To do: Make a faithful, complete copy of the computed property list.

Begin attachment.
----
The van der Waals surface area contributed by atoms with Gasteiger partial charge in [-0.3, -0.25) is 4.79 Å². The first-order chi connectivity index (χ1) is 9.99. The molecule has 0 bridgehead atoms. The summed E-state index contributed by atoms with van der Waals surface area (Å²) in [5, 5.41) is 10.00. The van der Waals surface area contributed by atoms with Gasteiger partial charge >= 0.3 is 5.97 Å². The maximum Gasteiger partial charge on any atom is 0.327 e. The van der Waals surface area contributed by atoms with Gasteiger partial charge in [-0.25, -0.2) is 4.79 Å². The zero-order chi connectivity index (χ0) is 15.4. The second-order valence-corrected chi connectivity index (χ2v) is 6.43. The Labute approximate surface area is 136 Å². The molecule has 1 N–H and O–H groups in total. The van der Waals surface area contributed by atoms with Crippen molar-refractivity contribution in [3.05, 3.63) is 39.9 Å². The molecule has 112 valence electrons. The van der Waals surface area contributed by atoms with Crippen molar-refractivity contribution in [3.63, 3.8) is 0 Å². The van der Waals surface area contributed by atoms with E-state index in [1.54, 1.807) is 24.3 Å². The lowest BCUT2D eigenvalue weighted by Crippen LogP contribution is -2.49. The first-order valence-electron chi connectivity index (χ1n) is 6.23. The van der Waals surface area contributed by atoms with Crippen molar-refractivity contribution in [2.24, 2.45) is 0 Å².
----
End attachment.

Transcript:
The van der Waals surface area contributed by atoms with Gasteiger partial charge in [-0.3, -0.25) is 4.79 Å². The first-order chi connectivity index (χ1) is 9.99. The molecule has 0 bridgehead atoms. The summed E-state index contributed by atoms with van der Waals surface area (Å²) in [5, 5.41) is 10.00. The van der Waals surface area contributed by atoms with Gasteiger partial charge >= 0.3 is 5.97 Å². The maximum Gasteiger partial charge on any atom is 0.327 e. The van der Waals surface area contributed by atoms with Gasteiger partial charge in [-0.25, -0.2) is 4.79 Å². The zero-order chi connectivity index (χ0) is 15.4. The second-order valence-corrected chi connectivity index (χ2v) is 6.43. The Labute approximate surface area is 136 Å². The molecule has 1 N–H and O–H groups in total. The van der Waals surface area contributed by atoms with Crippen molar-refractivity contribution in [3.05, 3.63) is 39.9 Å². The molecule has 112 valence electrons. The van der Waals surface area contributed by atoms with Crippen molar-refractivity contribution in [3.63, 3.8) is 0 Å². The van der Waals surface area contributed by atoms with E-state index in [1.54, 1.807) is 24.3 Å². The lowest BCUT2D eigenvalue weighted by Crippen LogP contribution is -2.49. The first-order valence-electron chi connectivity index (χ1n) is 6.23. The van der Waals surface area contributed by atoms with Crippen molar-refractivity contribution in [2.24, 2.45) is 0 Å².